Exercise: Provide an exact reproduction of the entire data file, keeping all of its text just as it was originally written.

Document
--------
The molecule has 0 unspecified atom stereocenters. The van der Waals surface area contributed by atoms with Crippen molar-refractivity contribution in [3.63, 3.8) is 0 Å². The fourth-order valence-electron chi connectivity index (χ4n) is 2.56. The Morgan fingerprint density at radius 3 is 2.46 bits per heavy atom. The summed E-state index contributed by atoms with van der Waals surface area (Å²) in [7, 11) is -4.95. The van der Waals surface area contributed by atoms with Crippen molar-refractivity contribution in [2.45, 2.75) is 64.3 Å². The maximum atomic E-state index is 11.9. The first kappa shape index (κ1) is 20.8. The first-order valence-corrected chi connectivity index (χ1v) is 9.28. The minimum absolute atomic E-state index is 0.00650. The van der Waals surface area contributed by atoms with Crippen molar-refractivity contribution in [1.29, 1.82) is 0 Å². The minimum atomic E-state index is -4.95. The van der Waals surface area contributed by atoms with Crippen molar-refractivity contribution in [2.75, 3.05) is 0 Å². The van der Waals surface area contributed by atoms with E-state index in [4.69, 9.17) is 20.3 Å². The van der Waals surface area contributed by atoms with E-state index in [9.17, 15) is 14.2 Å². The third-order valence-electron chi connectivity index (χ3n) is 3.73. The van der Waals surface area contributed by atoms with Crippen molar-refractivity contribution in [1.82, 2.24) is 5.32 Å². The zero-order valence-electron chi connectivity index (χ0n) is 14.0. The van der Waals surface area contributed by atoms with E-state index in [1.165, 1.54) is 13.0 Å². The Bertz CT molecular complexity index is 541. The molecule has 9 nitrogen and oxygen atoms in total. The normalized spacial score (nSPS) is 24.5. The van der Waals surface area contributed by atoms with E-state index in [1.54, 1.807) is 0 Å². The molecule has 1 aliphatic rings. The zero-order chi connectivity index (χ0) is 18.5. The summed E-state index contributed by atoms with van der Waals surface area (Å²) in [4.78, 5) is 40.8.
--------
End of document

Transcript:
The molecule has 0 unspecified atom stereocenters. The van der Waals surface area contributed by atoms with Crippen molar-refractivity contribution in [3.63, 3.8) is 0 Å². The fourth-order valence-electron chi connectivity index (χ4n) is 2.56. The Morgan fingerprint density at radius 3 is 2.46 bits per heavy atom. The summed E-state index contributed by atoms with van der Waals surface area (Å²) in [7, 11) is -4.95. The van der Waals surface area contributed by atoms with Crippen molar-refractivity contribution in [2.45, 2.75) is 64.3 Å². The maximum atomic E-state index is 11.9. The first kappa shape index (κ1) is 20.8. The first-order valence-corrected chi connectivity index (χ1v) is 9.28. The minimum absolute atomic E-state index is 0.00650. The van der Waals surface area contributed by atoms with Crippen molar-refractivity contribution in [1.29, 1.82) is 0 Å². The minimum atomic E-state index is -4.95. The van der Waals surface area contributed by atoms with Crippen molar-refractivity contribution in [2.75, 3.05) is 0 Å². The van der Waals surface area contributed by atoms with E-state index in [4.69, 9.17) is 20.3 Å². The van der Waals surface area contributed by atoms with E-state index in [9.17, 15) is 14.2 Å². The third-order valence-electron chi connectivity index (χ3n) is 3.73. The van der Waals surface area contributed by atoms with Crippen molar-refractivity contribution in [1.82, 2.24) is 5.32 Å². The zero-order valence-electron chi connectivity index (χ0n) is 14.0. The van der Waals surface area contributed by atoms with E-state index in [1.165, 1.54) is 13.0 Å². The Bertz CT molecular complexity index is 541. The molecule has 9 nitrogen and oxygen atoms in total. The normalized spacial score (nSPS) is 24.5. The van der Waals surface area contributed by atoms with E-state index in [1.54, 1.807) is 0 Å². The molecule has 1 aliphatic rings. The zero-order chi connectivity index (χ0) is 18.5. The summed E-state index contributed by atoms with van der Waals surface area (Å²) in [4.78, 5) is 40.8.